Principles of Design: Balance – Terry Grant

This past week there has been a discussion on the QuiltArt list about the elements and principles of design. Several people asked for information or “lessons” on the elements and principles. I thought it might be interesting to discuss some of the principles here. I’ll start out with balance. If anyone else wants to tackle another, feel free!

balance_scale.jpg

The scale, above, represents balance at it’s most elementary—matching the contents of the two sides of the scale in weight, so that the scale balances. It is also a visual example of formal balance in art. The object is centered and each side of the composition is a mirror image of the other side, with the exception of the shadows. This is the easiest kind of balance to achieve, known as formal balance or symmetry. You can liken it to an actual scale, knowing that the easiest way to balance the scale is to put identical objects in each side. But we also know that in addition to using two identical apples to balance the scale, you can achieve balance with an apple on one side and an apricot and a handful of grapes on the other side.

The classic art lesson example of formal balance is the mantle with a clock, two candlesticks and two bowls.

formal2.jpg

To make the balance informal, move the objects around distributing them so that total mass is reasonably equal on each side of the mantel even though the objects are not the same on each side.

informal-1.jpg

You can change the size of objects, eliminate one or more object and continue to move things, still keeping the total mass more or less equal on each side.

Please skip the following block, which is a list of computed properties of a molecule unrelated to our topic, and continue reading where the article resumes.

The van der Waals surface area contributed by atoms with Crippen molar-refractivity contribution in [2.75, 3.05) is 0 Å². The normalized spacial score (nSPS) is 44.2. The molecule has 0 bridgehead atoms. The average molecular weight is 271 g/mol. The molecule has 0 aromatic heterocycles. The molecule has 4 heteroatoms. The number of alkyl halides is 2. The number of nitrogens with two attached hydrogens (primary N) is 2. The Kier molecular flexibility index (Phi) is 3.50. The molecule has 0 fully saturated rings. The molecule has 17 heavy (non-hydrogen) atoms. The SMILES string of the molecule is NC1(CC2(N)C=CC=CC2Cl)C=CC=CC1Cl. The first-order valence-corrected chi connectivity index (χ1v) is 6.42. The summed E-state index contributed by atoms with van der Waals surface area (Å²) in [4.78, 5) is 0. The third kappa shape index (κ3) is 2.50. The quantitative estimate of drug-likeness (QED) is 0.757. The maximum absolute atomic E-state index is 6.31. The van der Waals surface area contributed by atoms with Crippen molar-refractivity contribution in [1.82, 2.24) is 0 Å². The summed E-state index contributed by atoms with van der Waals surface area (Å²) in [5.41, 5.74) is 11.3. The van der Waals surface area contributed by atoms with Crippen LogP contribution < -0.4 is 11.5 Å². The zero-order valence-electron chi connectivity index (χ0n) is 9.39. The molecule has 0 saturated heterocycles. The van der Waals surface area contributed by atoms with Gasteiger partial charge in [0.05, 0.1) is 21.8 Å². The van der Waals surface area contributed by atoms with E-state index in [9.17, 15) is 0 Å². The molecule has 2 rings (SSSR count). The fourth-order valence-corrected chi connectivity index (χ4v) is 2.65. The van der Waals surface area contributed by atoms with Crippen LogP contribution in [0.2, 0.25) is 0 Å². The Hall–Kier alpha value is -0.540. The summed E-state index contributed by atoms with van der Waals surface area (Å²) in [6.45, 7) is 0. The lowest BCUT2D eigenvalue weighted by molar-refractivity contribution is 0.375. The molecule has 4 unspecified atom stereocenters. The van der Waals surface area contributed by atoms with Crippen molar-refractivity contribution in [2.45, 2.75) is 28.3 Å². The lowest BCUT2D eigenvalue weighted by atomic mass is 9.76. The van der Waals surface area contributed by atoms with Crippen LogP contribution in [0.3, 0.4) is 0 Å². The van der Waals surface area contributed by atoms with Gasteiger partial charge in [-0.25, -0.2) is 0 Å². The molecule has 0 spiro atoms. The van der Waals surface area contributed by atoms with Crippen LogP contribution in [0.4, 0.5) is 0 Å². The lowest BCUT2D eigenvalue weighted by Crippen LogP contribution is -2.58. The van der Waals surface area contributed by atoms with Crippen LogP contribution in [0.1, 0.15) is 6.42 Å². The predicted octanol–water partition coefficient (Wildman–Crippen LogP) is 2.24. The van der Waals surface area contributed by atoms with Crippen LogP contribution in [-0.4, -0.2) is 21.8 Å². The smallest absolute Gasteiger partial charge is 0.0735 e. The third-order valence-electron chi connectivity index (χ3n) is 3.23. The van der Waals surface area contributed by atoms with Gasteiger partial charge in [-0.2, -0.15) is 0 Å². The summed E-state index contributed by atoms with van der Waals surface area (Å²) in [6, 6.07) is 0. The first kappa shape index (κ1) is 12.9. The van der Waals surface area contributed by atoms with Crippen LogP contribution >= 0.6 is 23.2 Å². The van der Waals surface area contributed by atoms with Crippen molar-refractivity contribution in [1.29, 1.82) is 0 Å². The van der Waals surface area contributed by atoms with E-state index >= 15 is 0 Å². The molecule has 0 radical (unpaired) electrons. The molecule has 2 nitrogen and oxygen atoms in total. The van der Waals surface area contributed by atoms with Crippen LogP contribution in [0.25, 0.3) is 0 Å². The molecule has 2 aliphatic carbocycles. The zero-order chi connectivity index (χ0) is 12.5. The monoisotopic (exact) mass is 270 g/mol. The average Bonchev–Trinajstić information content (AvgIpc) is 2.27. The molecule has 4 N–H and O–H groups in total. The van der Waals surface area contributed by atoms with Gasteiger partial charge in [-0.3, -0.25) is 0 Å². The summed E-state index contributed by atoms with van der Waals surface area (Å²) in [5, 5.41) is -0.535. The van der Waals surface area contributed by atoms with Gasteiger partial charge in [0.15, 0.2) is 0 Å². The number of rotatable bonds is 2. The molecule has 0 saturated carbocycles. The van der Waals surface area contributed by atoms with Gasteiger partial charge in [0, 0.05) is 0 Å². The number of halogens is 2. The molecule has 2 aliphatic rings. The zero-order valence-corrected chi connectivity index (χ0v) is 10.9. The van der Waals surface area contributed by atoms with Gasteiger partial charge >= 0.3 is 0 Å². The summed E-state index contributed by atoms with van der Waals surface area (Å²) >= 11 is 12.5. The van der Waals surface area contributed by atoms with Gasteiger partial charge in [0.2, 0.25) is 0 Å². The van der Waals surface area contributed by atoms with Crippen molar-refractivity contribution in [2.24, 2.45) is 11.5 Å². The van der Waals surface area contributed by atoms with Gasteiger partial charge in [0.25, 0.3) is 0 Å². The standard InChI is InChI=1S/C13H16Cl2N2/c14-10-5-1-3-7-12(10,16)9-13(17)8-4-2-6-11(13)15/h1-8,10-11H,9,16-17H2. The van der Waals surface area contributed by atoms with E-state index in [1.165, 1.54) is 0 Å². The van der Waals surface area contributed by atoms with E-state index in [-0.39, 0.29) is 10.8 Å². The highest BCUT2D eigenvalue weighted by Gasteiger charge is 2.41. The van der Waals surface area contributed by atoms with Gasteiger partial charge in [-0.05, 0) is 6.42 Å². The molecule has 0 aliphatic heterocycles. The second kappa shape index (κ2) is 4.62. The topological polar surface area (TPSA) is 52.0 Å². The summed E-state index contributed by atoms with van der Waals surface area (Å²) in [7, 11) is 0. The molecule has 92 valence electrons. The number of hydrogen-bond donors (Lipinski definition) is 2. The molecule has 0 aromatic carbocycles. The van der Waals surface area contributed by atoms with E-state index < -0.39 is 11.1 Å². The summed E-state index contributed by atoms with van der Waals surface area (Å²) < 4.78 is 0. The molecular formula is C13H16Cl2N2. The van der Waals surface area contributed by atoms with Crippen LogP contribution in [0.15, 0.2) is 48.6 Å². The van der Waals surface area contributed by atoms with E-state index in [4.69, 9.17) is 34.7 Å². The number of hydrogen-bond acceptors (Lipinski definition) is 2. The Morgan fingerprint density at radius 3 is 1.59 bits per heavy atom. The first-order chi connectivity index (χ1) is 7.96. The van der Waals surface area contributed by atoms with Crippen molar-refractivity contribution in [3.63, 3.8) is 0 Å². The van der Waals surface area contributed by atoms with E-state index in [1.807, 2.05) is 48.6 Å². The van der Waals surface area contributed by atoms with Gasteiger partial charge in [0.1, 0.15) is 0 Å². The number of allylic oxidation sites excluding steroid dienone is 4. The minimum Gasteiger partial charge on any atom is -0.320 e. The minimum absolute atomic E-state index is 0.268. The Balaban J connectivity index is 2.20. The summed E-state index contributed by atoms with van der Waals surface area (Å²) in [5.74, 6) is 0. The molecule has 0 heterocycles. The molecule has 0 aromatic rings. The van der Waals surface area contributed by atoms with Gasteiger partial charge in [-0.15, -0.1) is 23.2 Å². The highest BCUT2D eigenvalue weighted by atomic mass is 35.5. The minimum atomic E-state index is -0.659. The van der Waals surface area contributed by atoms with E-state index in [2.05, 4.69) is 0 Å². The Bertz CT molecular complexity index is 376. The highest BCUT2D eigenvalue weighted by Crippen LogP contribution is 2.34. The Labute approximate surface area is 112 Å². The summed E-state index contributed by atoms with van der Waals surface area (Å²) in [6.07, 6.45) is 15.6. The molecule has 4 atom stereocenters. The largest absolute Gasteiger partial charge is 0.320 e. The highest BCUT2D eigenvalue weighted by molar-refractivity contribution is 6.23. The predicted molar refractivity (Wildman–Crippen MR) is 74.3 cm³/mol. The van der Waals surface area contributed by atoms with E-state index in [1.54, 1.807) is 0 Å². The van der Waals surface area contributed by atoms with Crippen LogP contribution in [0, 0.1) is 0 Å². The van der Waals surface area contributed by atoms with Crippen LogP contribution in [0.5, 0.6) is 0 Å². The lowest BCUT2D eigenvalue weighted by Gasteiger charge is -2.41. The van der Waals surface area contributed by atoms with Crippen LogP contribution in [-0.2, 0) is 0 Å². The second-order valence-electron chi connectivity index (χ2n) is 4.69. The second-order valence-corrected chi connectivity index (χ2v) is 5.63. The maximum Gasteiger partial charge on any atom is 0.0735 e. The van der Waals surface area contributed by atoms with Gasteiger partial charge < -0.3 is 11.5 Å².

informal-2.jpg

In art, however, there are other things besides perceived volume that contribute “weight” to an element of the design. Intensity of color, value (dark objects appear to be heavier), contrast, direction and movement all add weight.

informal-31.jpg

In general formal balance tends to be static and informal balances more naturalistic with more movement and flow through the piece, but that formal balance may be exactly what you want for a piece. Traditional quilts are almost always examples of formal balance, which may be why many quilters, turned art quilters, seem to have such a hard time stepping out of that mode.

medallion-quilt.jpg

Grant Wood used near-formal balance in his painting American Gothic to emphasize a kind of formal, iconic presentation. Everything here is solid, grounded, carefully balanced (boring?)–the epitome of solid American values.

amgoth1.jpg

There are so many ways of working with the idea of balance in a work of art. In this painting of Cezanne’s, the fruit on the plate reads as one thing, centered in the composition. He plays with that simple balance only a bit by adding a design element on the top right, (the leaves)balanced by another on the bottom left (the cylinder and dark area). The composition is stable and unambiguous.

cezanne-apples-peaches-pears-and-grapes.jpg

The next Cezanne has a similar kind of balanced composition…

cezanneapplescropped1.jpg

Except that I cropped the painting. Here is the complete painting:

cezanneapples1.jpg